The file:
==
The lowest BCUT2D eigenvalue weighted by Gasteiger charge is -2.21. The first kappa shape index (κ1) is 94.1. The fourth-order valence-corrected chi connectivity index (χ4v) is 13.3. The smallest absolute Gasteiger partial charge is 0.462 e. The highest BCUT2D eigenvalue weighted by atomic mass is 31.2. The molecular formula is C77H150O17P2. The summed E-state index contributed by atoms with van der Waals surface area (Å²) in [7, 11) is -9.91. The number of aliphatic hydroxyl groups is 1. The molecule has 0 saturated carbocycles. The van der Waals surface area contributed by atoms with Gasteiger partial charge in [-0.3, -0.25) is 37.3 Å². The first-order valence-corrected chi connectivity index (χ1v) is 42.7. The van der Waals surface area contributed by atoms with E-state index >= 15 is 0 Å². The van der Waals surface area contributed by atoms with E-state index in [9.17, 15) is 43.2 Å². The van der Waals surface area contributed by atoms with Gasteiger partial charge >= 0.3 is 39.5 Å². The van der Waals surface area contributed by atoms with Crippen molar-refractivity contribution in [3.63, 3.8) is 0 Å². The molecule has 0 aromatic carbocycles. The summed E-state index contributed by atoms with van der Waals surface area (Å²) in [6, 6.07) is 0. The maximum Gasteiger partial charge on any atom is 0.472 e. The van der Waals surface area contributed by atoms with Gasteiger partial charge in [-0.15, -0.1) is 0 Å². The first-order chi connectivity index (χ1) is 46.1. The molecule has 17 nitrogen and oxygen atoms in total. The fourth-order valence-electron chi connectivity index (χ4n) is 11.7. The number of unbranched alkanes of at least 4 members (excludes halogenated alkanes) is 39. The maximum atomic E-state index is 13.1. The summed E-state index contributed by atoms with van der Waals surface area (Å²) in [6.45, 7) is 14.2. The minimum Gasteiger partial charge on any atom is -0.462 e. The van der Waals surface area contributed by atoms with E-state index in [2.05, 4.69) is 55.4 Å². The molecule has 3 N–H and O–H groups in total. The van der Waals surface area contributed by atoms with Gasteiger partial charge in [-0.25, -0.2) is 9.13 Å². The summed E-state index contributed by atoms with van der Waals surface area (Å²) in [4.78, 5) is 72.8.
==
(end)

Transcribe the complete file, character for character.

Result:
The lowest BCUT2D eigenvalue weighted by Gasteiger charge is -2.21. The first kappa shape index (κ1) is 94.1. The fourth-order valence-corrected chi connectivity index (χ4v) is 13.3. The smallest absolute Gasteiger partial charge is 0.462 e. The highest BCUT2D eigenvalue weighted by atomic mass is 31.2. The molecular formula is C77H150O17P2. The summed E-state index contributed by atoms with van der Waals surface area (Å²) in [7, 11) is -9.91. The number of aliphatic hydroxyl groups is 1. The molecule has 0 saturated carbocycles. The van der Waals surface area contributed by atoms with Gasteiger partial charge in [-0.3, -0.25) is 37.3 Å². The first-order valence-corrected chi connectivity index (χ1v) is 42.7. The van der Waals surface area contributed by atoms with E-state index >= 15 is 0 Å². The van der Waals surface area contributed by atoms with E-state index in [9.17, 15) is 43.2 Å². The van der Waals surface area contributed by atoms with Gasteiger partial charge >= 0.3 is 39.5 Å². The van der Waals surface area contributed by atoms with Crippen molar-refractivity contribution in [3.63, 3.8) is 0 Å². The molecule has 0 aromatic carbocycles. The summed E-state index contributed by atoms with van der Waals surface area (Å²) in [6, 6.07) is 0. The maximum Gasteiger partial charge on any atom is 0.472 e. The van der Waals surface area contributed by atoms with Gasteiger partial charge in [-0.15, -0.1) is 0 Å². The first-order chi connectivity index (χ1) is 46.1. The molecule has 17 nitrogen and oxygen atoms in total. The fourth-order valence-electron chi connectivity index (χ4n) is 11.7. The number of unbranched alkanes of at least 4 members (excludes halogenated alkanes) is 39. The maximum atomic E-state index is 13.1. The summed E-state index contributed by atoms with van der Waals surface area (Å²) in [6.45, 7) is 14.2. The minimum Gasteiger partial charge on any atom is -0.462 e. The van der Waals surface area contributed by atoms with E-state index in [2.05, 4.69) is 55.4 Å². The molecule has 3 N–H and O–H groups in total. The van der Waals surface area contributed by atoms with Gasteiger partial charge in [-0.25, -0.2) is 9.13 Å². The summed E-state index contributed by atoms with van der Waals surface area (Å²) in [4.78, 5) is 72.8.